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Curran And The Farmer

Irish Humour Home






A farmer attending a fair with a hundred pounds in his pocket, took the
precaution of depositing it in the hands of the landlord of the
public-house at which he stopped. Next day he applied for the money, but
the host affected to know nothing of the business. In this dilemma the
farmer consulted Curran. Have patience, my friend, said the counsel;
speak to the landlord civilly, and tell him you are convinced you must
have left your money with some other person. Take a friend with you, and
lodge with him another hundred, and then come to me. The dupe doubted
the advice; but, moved by the authority or rhetoric of the learned
counsel, he at length followed it. And now, sir, said he to Cumin, I
don't see as I am to be better off for this, if I get my second hundred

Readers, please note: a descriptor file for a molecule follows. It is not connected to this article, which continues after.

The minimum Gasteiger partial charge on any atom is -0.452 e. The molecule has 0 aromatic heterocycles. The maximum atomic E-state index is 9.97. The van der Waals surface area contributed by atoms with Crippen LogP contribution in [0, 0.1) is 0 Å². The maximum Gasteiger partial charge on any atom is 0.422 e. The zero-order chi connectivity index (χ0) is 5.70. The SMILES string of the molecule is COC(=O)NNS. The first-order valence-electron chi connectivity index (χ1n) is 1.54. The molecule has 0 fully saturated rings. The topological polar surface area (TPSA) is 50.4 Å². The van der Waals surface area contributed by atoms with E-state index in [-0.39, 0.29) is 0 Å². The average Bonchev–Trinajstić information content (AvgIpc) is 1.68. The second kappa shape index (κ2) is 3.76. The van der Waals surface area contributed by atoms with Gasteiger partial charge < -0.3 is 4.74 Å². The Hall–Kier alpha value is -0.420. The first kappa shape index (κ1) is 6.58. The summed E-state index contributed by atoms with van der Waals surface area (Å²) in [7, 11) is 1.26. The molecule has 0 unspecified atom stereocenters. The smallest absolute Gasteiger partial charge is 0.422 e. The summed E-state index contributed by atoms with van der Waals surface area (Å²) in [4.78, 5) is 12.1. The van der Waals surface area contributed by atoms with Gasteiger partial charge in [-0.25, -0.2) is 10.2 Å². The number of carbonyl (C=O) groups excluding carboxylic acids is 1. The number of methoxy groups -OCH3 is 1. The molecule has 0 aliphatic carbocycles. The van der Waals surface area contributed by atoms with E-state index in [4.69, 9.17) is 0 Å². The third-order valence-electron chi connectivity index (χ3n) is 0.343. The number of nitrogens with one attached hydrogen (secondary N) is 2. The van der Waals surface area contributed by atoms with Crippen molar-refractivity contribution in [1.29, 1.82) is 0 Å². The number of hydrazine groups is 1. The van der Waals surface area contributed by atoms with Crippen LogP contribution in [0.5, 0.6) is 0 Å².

again; but how is that to be done? Go and ask him for it when he is
alone, said the counsel. Ay, sir, but asking won't do, I'ze afraid,
without my witness, at any rate. Never mind, take my advice, said
Curran; do as I bid you, and return to me. The farmer did so, and came
back with his hundred, glad at any rate to find that safe again in his
possession. Now, sir, I suppose I must be content; but I don't see as I
am much better off. Well, then, said the counsel, now take your
friend with you, and ask the landlord for the hundred pounds your friend
saw you leave with him. It need not be added, that the wily landlord
found that he had been taken off his guard, whilst the farmer returned
exultingly to thank his counsel, with both hundreds in his pocket.





Next: Curran And The Judge

Previous: Employment Of Informers



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